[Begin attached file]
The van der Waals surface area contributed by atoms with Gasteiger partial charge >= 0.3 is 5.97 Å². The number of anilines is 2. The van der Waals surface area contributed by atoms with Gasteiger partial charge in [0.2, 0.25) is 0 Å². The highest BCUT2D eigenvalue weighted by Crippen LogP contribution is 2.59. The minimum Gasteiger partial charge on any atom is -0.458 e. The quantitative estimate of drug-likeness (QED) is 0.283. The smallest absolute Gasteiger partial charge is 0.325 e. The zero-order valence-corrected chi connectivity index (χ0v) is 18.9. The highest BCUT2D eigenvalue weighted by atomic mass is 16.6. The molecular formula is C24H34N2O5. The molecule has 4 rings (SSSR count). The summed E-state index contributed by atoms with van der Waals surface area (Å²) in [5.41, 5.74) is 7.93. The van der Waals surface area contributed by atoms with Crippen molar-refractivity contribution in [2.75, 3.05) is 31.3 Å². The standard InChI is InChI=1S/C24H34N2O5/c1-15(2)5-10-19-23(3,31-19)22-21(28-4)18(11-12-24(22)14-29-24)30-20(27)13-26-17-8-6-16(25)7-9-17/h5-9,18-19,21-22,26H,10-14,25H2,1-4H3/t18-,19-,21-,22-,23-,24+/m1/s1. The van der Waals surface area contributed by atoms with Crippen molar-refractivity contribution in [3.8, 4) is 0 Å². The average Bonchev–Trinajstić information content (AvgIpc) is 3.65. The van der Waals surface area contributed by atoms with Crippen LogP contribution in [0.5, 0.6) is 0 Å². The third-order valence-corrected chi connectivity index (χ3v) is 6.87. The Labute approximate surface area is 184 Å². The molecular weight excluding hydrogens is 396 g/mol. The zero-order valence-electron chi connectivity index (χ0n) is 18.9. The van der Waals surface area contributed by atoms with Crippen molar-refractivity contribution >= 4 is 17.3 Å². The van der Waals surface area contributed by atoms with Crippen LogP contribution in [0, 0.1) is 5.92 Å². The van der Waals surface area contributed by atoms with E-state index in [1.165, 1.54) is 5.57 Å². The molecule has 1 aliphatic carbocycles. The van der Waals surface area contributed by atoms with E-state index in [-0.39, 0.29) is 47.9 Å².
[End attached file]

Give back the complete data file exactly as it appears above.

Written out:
The van der Waals surface area contributed by atoms with Gasteiger partial charge >= 0.3 is 5.97 Å². The number of anilines is 2. The van der Waals surface area contributed by atoms with Gasteiger partial charge in [0.2, 0.25) is 0 Å². The highest BCUT2D eigenvalue weighted by Crippen LogP contribution is 2.59. The minimum Gasteiger partial charge on any atom is -0.458 e. The quantitative estimate of drug-likeness (QED) is 0.283. The smallest absolute Gasteiger partial charge is 0.325 e. The zero-order valence-corrected chi connectivity index (χ0v) is 18.9. The highest BCUT2D eigenvalue weighted by atomic mass is 16.6. The molecular formula is C24H34N2O5. The molecule has 4 rings (SSSR count). The summed E-state index contributed by atoms with van der Waals surface area (Å²) in [5.41, 5.74) is 7.93. The van der Waals surface area contributed by atoms with Crippen molar-refractivity contribution in [2.75, 3.05) is 31.3 Å². The standard InChI is InChI=1S/C24H34N2O5/c1-15(2)5-10-19-23(3,31-19)22-21(28-4)18(11-12-24(22)14-29-24)30-20(27)13-26-17-8-6-16(25)7-9-17/h5-9,18-19,21-22,26H,10-14,25H2,1-4H3/t18-,19-,21-,22-,23-,24+/m1/s1. The van der Waals surface area contributed by atoms with Crippen molar-refractivity contribution in [3.8, 4) is 0 Å². The average Bonchev–Trinajstić information content (AvgIpc) is 3.65. The van der Waals surface area contributed by atoms with Crippen LogP contribution in [0.5, 0.6) is 0 Å². The third-order valence-corrected chi connectivity index (χ3v) is 6.87. The Labute approximate surface area is 184 Å². The molecular weight excluding hydrogens is 396 g/mol. The zero-order valence-electron chi connectivity index (χ0n) is 18.9. The van der Waals surface area contributed by atoms with Crippen molar-refractivity contribution >= 4 is 17.3 Å². The van der Waals surface area contributed by atoms with Crippen LogP contribution in [0, 0.1) is 5.92 Å². The van der Waals surface area contributed by atoms with E-state index in [1.165, 1.54) is 5.57 Å². The molecule has 1 aliphatic carbocycles. The van der Waals surface area contributed by atoms with E-state index in [-0.39, 0.29) is 47.9 Å².